On a 60% LTV basis, average margins jumped from 218 bps in 2020 to 242 bps in 2021.

‘If you’re a lender in the very prime segment there’s always a lot of competition so you don’t really get to the point of increasing your margins that much,’ says Lux. ‘But if you look at the overall market, since 2015 the tendency has been upwards.

‘By the end of 2021 lenders were already pricing in the interest rate increase that happened in January 2022. This was already priced into the five-year fixed rate. The 5-year Sonia swap has increased this year to 1.86%, leading to an overall interest rate on loans of 4.4% for some properties - close to prime office yields.’

She adds: ‘And that’s why a lot of the debt funds told us in January, when we did the interviews for the report, that margins went up another 1%. If they were expecting an IRR of 6% before, it’s now 7%.’

Since the report came out in early May, the 5-year Sonia swap has risen again, reaching 2.8% on 21 June.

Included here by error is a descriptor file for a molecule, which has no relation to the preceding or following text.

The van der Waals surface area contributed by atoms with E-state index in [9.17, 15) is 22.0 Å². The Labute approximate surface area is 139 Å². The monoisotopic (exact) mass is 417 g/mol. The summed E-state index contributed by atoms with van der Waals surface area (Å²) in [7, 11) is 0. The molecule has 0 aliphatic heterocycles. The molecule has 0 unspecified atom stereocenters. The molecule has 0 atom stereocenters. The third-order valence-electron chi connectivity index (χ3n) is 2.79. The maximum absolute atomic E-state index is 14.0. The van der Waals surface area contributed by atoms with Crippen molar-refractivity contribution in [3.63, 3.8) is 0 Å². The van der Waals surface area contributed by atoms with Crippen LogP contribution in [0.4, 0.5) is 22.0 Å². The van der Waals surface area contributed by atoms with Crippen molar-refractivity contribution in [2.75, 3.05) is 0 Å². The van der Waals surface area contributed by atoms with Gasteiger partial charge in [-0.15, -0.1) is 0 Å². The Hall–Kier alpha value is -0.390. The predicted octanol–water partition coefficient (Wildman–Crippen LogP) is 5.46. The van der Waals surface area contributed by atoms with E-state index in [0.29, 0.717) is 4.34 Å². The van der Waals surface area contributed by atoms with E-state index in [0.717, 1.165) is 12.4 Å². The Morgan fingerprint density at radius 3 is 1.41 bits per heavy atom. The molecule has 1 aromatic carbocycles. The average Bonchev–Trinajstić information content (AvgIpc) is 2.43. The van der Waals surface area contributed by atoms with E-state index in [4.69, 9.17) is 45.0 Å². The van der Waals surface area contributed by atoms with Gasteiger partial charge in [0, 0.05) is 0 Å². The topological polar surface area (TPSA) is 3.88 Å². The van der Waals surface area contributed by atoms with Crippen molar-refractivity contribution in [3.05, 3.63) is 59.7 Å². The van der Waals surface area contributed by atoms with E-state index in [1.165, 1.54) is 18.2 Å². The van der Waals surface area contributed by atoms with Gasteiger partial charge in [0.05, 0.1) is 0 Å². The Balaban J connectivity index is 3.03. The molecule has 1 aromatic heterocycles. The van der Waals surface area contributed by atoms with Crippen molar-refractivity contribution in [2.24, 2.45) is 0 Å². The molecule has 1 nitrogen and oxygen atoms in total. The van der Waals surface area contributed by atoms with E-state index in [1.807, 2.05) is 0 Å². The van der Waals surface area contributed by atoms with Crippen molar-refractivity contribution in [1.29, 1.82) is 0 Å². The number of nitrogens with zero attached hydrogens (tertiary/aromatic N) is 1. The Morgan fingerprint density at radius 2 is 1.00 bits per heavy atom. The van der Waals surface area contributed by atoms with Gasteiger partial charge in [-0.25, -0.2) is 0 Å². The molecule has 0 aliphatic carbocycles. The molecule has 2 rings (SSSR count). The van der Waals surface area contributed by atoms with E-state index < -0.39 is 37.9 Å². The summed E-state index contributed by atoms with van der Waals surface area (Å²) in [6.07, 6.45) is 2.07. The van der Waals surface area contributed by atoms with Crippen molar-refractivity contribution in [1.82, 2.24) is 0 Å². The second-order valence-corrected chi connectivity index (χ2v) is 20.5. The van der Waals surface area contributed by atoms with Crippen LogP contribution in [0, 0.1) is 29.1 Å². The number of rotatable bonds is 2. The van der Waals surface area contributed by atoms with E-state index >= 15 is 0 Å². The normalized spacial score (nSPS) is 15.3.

Another issue in 2022 flagged by UK banks - a group which still took almost 40% of the UK market in 2021 - is that they expect managing their balance sheets to get harder.

One reason is that borrowers with floating rate loans have been asking to switch and fix their rates. But Lux points out ‘it’s already too late to realise they have to do something, because the long-term rates have already increased. Banks now have to manage the balance sheet between all the facilities (and say) it is going to be a lot more complicated.’

ESG challenge
The other challenge for bank lenders is ESG. Only about half the 76 lenders surveyed (54%) replied to questions about their policies. Of these, 58% said they would allow for lower margins for properties with high ESG standards (an increase from 43% six months previously).

Lux sympathises: ‘There are so many issues and how do you price the loan if you don’t even know what the cost of getting an existing building up to standard will be and how the building will be priced when it’s all done? So they feel they have to be really careful with their decisions and also how and on what they use their balance sheet.’